The Jan 2011 Asymptote Book Review

Brandon Holmquest

Time of Sky and Castles in the Air
by Ayane Kawata
translated from Japanese by Sawako Nakayasu
Litmus Press


Another quality effort from award-winning translator Sawako Nakayasu, this edition collects two separate books, published in 1969 and 1991 respectively, by Japanese poet Ayane Kawata. As Nakayasu details in her afterword, Kawata was born in China, has lived much of her life in Europe, and is generally a non-participant in Japanese poetic life, publishing regularly but otherwise making almost no public appearances. As such, the work is idiosyncratic, a thing which can be seen especially in this selection from Kawata's early and later career.

Time of Sky contains 90 numbered, very short poems, most of them between three and five lines, arranged two per page. This formal structure enforces a condition of de-emphasis on the individual poem, and this condition is in large part the book's content. The little poems all join up together, and become very big and very eloquent indeed. Castles in the Air is made of short prose pieces with titles like "Rock Particle" or "With an Infant". The texts present themselves as simple descriptions of dreams which, being dreams, are anything but simple. Kawata has a firm grasp of what it is that makes dream logic so illogical, and her flowing recreations of the way that logic holds together, despite contradictions and nonsenses that are often apparent even to the dreamer, make the poems a genuine pleasure.

Geometries
by Guillevic
translated from French by Richard Sieburth
Ugly Duckling Presse


On every page, there's a shape. A simple one, strictly Euclidean. Below that is the name of the shape and below that a poem which is somehow related to that shape, either as a response, a contemplation, a monologue in the shape's voice, and so on. It's such a simple idea that it seems impossible that no one thought it up sooner, as though it must have been a regular practice among the students of Pythagoras or something. But no, Eugene Guillevic thought it up in the 60s.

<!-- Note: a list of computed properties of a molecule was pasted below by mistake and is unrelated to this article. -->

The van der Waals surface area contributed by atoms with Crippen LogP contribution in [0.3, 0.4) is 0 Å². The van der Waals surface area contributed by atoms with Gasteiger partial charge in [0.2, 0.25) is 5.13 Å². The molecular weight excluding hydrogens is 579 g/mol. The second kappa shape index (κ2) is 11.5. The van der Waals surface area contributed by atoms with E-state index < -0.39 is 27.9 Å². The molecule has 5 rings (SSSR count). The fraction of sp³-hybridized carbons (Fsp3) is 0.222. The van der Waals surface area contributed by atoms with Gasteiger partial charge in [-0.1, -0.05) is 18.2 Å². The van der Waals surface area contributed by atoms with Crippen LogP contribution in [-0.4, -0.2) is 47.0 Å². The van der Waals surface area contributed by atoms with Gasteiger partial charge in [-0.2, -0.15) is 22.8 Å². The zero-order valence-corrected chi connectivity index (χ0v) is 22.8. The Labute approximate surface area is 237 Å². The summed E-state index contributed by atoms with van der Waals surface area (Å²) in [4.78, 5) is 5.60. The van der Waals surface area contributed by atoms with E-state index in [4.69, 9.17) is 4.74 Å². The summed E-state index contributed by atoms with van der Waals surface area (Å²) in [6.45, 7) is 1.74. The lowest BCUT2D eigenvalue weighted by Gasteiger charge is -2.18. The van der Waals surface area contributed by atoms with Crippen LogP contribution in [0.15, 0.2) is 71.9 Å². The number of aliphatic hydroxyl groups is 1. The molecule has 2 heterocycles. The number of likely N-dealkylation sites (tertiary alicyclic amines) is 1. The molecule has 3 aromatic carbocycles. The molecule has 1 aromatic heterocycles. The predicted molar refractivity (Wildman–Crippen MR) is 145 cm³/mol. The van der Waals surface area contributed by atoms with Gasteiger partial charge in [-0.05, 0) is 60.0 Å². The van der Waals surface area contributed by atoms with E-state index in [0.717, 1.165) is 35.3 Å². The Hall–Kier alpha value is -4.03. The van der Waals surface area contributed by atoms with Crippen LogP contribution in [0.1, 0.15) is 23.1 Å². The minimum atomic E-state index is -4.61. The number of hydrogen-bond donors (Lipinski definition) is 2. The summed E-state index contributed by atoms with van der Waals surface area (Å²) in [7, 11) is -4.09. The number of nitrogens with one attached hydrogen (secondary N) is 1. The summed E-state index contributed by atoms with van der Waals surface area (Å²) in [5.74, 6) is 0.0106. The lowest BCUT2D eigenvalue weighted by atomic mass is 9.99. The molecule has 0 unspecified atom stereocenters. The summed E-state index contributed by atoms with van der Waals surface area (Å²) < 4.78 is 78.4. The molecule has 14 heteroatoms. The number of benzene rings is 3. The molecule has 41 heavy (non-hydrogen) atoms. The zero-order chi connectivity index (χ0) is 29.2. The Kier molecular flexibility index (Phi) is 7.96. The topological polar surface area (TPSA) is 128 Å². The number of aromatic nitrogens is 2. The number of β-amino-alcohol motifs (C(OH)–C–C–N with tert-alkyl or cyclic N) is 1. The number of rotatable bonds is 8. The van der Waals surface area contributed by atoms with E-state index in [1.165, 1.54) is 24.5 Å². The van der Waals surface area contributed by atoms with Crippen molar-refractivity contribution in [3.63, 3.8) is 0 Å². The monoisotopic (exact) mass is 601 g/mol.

It's an astonishing trick, lending itself especially well to a children's literature style of aesopism and anthropomorphism. Little fables, more or less, every single poem. Did you ever think you would read a poem about a circle that was kind of sad? There are two in this book.

Sieburth's versions of the poems are very lively and sound very spoken. His touch is very deft, you never really have the sense that he's used any but the right word. He hits what certainly seem like all the right notes as the book goes along, and therefore it doesn't matter so much if he's hit the same notes as Guillevic. Sieburth suggests in his afterword that he's been somewhat liberal with the originals, in the interest of finding an appropriate voice for the whole book. Well, he found the voice, and it works very well.

The afterword is worth mention on its own, unusually candid, informal and informative. In it, Sieburth situates himself and the work of translation in its specific historical context, the late 1960s, when he first discovered the book. He talks about Denise Levertov's translations of Guillevic, other poets that he was reading in those days such as Oppen and Creeley, his own work on the project. It makes the entire thing seem rather personal and increases the translator's visibility in a way that works to the benefit of everyone involved.

Flash Cards
by Yu Jian
translated from Chinese by Wang Ping and Ron Padgett
Zephyr Press


Ron Padgett describes his collaboration with co-translator Wang Ping: "From time to time she emailed me a rough draft from the Chinese and I tarted it up." A typically droll comment which is also no doubt literally true. This book feels like a case of the right people for the right project. The affinity between Padgett and Yu Jian is explained in a charmingly off-handed manner in Padgett's introduction, but let us not overlook Wang Ping who, if she was sending Padgett versions that only needed tarting up, did a great deal of the heavy lifting.